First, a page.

Sermon Matthew 22: 34-40

For the last two chapters of the gospel according to St Matthew, Jesus is constantly being questioned. He refuses to claim his identity as messiah and leaves people to figure out from their own knowledge and experience who Jesus is.


While I understand the motivation of the repeated testing of Jesus in these chapters, I can’t help but feel sorry for Jesus and the annoyance and frustration he must have felt. Especially when He becomes faced with questions that are posed as tricks to make Him stumble into being discredited.

First, the Pharisees send some lackeys to trip him up over taxes question. He avoids that trap. Next some Sadducees try to trip him up with a tricky question about the resurrection. Again he avoids the trap. Now, in our passage for today the Pharisees come in person with a question about the greatest commandment to test him.

The way the Sadducees and Pharisees act remind me of our many and varied game shows and reality TV programs.

Reality shows, test people all the time. The prize is prestige and money. The penalty is being sent home, one’s dreams destroyed, with lots of people watching.

Let’s see if Jesus can sing well enough to get through the X Factor, or answer questions correctly like the show The Chase. Let’s see if Jesus can dance for us like on “Strictly come Dancing?” Let’s see if he can survive in the wilderness like on “I’m a celebratory Get me out of here.” What chance do you think he’d stand on Bake Off?

I admit, these examples are ridiculous but in so many ways were the questionings, trickery and testing that takes place in this portion of Matthew.

It’s no surprise that Jesus passes with flying colours, even when a lawyer asks Jesus which is the greatest commandment.

On the surface, the question “Which is the greatest commandment?” doesn’t seem like much of a test. But the question about which of the 613 commandments in the Law was the greatest was hotly debated at the time. Some held that they were equally important; others that a graded scale was needed in practical application in daily life.

It’s said that the best teachers are those who show their students where to look for what they need, but won’t tell them what to see.

A good teacher will allow their students to see for themselves and discover what they need to learn.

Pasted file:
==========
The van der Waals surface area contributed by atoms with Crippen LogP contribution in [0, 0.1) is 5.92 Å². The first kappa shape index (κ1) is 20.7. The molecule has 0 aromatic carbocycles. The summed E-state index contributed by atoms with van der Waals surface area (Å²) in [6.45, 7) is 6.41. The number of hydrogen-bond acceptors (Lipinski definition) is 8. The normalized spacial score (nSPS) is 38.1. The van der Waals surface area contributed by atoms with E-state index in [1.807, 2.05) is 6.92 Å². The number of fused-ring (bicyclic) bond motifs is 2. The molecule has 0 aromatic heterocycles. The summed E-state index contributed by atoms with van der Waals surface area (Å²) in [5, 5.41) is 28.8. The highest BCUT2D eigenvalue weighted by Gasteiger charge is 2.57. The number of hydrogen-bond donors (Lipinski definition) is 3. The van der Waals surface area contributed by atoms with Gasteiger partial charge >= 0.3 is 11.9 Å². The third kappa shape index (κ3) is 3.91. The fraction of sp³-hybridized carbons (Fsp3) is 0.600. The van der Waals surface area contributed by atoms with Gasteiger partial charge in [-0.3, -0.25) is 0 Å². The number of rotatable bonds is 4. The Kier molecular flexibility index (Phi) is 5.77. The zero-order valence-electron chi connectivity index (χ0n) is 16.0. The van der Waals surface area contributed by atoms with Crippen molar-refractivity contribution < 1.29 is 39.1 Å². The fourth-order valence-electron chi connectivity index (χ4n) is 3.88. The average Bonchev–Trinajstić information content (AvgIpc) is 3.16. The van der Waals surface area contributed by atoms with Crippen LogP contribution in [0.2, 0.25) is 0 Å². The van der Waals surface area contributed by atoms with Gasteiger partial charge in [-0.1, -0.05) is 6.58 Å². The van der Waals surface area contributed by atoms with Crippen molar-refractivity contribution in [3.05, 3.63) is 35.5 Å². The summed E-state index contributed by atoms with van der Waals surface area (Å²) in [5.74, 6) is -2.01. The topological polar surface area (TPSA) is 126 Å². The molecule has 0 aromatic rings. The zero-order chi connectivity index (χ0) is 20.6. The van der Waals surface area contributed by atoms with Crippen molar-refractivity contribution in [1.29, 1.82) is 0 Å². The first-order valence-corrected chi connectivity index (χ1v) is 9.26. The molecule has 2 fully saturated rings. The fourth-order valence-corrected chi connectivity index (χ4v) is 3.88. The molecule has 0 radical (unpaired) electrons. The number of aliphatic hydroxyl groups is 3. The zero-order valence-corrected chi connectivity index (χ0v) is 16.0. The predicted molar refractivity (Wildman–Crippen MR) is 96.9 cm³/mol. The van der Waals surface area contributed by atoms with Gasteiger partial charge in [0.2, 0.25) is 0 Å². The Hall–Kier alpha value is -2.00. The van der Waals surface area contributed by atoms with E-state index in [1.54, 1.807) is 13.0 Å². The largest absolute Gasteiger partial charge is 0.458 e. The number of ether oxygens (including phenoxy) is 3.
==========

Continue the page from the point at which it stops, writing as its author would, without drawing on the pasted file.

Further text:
But we’ve all had those times when what is discovered and learnt needs some tweaking and re-aligning.

I was leading a group of 10 older children through some confirmation preparations, and we had one session on the 10 commandment. We came to ‘honour your father and your mother’ and one of the boys asked ‘is there a commandment telling us how to treat our brothers and sisters’?

Before I had a chance to say anything one of his friends offered an answer, ‘you shall not kill’?

I had a certain amount of sympathy for this idea, if you’ve grown up with siblings you may have felt the same at times.

Jesus, being a good teacher, showed them where to look for their answers, but what they want to see is for them to choose and decide.
The first and greatest commandment is to love God with all your heart, with all your soul, and with all your mind.

And then it is followed by this: You must love your neighbour as yourself.

Jesus has proved himself, yet again, that he knows the law and has authority with it.

So we are also told where to look. And what do we see?

As for Jesus, He saw that it would be more loving to give those Pharisees  a bit of His heart than to give them a piece of His mind.

(And I’m sure he could have given them a good piece of his mind!!!!!!)

We too would be happier when we give people a bit of our heart rather than a piece of our mind.

But when we look at the people around us, those at home, those at work, those in Church, it would be easier to give them a piece of our mind than a bit of our heart.

And here lies the lesson of life – Nothing and no one ever goes away until they teach us what we need to know.

God doesn’t give us the people we want. He gives us the people we need – people who will hurt us, people who will leave us, but also people who will help us and people who will love us, so as to make us into the persons we were meant to be.

When we can see that, then we would have understood the lesson of life.

And with that, we will be able to love God and love our neighbour as ourselves.

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Published by

sallyjjones

Minor Canon Youth Chaplain at St Albans Cathedral. Dog owner, historian, technology geek, pilgrim.

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